Banned Foods In The U.S. (and What To Bring Back Instead) (PHOTOS)

by The Daily Meal Subscribe to The Daily Meal's posts Posted Jul 8th 2011 07:00 AM

TEXT SIZE:

A A A
Bringing a taste of travels home is a noble pursuit. Leaving behind the sumptuous cheeses in France or the wine in Italy can be heart-wrenching to say the least. So what can you try to bring back stateside? What does the U.S. allow its citizens to enjoy post-vacation and what should they leave behind?

The Daily Meal has put together a list (culled from the FDA and Customs and Border Patrol's official lists) of what they can't take away from people, what just depends on the customs agent, and what people can be fined for - because there is nothing worse than having a treasured food souvenirs get unceremoniously dumped in some undeserving airport trashcan.

The restrictions and rules are filled with minute details and small print. The regulations on what types of cheese can and cannot be brought back are manifold, as are those for nuts, fish, eggs, and meats. One rule that trumps them all, though, is that every food item carried back into the United States must be declared (or face a fine of up to $10,000).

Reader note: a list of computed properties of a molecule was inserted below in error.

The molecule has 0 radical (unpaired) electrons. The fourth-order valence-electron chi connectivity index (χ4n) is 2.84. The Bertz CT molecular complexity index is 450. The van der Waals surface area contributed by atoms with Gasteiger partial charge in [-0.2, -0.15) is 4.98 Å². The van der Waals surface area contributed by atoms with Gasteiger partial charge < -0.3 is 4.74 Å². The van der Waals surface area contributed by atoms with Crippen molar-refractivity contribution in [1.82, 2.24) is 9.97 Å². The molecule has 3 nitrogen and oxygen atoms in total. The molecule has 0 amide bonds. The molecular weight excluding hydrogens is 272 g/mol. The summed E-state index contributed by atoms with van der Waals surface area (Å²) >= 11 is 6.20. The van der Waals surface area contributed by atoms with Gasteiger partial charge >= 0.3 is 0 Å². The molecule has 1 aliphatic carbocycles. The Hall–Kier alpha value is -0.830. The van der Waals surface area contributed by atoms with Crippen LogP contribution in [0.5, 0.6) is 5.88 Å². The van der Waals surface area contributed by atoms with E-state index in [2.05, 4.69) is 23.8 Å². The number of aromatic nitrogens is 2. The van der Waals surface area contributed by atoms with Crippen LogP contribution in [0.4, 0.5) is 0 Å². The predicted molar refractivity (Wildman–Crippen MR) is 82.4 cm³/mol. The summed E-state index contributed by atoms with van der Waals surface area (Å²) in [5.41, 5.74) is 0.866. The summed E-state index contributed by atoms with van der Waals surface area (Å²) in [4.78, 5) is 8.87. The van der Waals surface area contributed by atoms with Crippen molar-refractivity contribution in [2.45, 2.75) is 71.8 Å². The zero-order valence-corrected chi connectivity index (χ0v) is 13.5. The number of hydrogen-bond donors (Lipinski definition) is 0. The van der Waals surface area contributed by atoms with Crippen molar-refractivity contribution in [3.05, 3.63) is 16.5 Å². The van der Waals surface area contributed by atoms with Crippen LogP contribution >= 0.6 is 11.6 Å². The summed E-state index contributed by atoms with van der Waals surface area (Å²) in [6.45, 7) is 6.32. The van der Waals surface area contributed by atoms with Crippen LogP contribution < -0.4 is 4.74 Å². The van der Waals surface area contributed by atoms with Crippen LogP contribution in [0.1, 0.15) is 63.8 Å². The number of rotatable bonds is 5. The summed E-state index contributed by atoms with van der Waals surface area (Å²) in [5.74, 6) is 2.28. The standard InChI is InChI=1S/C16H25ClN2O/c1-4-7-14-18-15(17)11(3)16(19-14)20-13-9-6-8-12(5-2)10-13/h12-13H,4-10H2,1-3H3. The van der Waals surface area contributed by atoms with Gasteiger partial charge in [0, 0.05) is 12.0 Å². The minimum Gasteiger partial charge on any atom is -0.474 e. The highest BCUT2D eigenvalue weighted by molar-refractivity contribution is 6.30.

Think just shipping it home is a loophole in the system? Au contraire. Items like gift baskets (which are heavily regulated) sent from any other country are subject to Bioterrorism Act requirements and as a result, many food vendors abroad will no longer ship baskets or gifts containing food stuffs back to the U.S.

Whether there's a cherished local delicacy, you hoped to bring back a favorite edible souvenir, or can't let go - make sure to check this list before stuffing it deep within your suitcase. Digging things out while in line at customs is a terrible way to return home!

Filed Under: Food + Drink